Jim Goodmon grew up in Raleigh and graduated from Broughton High School in 1961. He attended Duke University, but left for the Navy in 1965 before obtaining a degree. While serving his enlistment in Memphis, Tennessee, he met and married Barbara Lyons. The couple soon moved to Raleigh.
Upon his return to North Carolina in 1968, Goodmon was named Operations Manager at WRAL-TV. In 1973 he took on corporate responsibilities as Executive Vice President of Capitol Broadcasting Company. In 1975 he became CBC’s President, and in 1979 he was named President and Chief Executive Officer of the company, a position he held until September 2017—when he was succeeded as CBC President by his son Jimmy. Jim remains as the company’s CEO and was elected Chairman of the CBC Board of Directors during the 2017 transition.
During his career Jim Goodmon has guided the growth of CBC’s broadcast holdings and led the company’s expansion into satellite communications, new media, real estate and professional sports.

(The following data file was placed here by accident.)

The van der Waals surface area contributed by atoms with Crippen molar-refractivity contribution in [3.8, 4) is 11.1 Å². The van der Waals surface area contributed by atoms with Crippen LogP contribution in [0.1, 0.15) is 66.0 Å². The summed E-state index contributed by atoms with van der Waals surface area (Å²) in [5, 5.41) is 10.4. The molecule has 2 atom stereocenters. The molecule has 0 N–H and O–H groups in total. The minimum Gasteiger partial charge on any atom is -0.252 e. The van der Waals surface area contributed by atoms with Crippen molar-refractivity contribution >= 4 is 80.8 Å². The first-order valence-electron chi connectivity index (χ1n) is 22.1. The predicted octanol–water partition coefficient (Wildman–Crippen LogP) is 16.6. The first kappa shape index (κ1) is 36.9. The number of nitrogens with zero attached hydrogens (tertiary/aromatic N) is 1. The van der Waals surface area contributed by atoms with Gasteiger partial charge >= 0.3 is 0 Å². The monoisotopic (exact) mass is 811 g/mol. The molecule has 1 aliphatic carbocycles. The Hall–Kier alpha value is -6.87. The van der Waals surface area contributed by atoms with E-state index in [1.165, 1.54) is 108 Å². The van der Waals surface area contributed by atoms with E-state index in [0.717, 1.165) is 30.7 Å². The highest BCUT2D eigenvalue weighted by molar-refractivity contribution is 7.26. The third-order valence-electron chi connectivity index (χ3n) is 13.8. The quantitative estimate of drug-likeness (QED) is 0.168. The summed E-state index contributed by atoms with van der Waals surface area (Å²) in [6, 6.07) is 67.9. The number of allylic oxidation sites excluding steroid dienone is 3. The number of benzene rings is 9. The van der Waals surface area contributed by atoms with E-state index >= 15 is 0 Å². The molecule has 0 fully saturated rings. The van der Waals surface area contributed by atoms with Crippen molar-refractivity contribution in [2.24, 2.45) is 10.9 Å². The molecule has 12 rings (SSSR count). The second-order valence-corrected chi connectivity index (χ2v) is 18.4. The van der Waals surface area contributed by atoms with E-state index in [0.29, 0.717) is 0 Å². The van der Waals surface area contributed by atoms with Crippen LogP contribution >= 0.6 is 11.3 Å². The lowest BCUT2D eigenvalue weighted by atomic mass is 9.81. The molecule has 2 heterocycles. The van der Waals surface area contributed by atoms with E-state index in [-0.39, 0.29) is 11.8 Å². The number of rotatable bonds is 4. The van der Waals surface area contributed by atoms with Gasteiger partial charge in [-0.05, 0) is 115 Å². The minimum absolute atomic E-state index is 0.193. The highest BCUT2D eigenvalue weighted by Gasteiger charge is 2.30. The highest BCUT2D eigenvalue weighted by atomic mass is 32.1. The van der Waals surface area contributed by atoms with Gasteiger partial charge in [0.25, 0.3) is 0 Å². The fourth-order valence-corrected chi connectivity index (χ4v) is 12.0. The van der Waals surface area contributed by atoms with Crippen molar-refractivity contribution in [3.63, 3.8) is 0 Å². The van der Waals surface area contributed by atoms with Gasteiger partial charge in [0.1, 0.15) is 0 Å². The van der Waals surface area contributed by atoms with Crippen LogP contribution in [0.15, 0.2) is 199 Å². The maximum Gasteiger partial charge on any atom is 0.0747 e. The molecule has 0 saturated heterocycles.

Known as a trailblazer and a pioneer, Goodmon explores new technology with passion and energy—always seeking out the latest and best methods of serving audiences, clients and community partners.
He holds a fierce dedication to the public interest, and all CBC divisions not only meet but exceed industry requirements and standards. In 1998 he was appointed to the Advisory Committee on Public Interest Obligations of Digital Television Broadcasters. Known as the Gore Commission, this prestigious panel recommended public interest obligations for American broadcasters as they made the transition to digital television.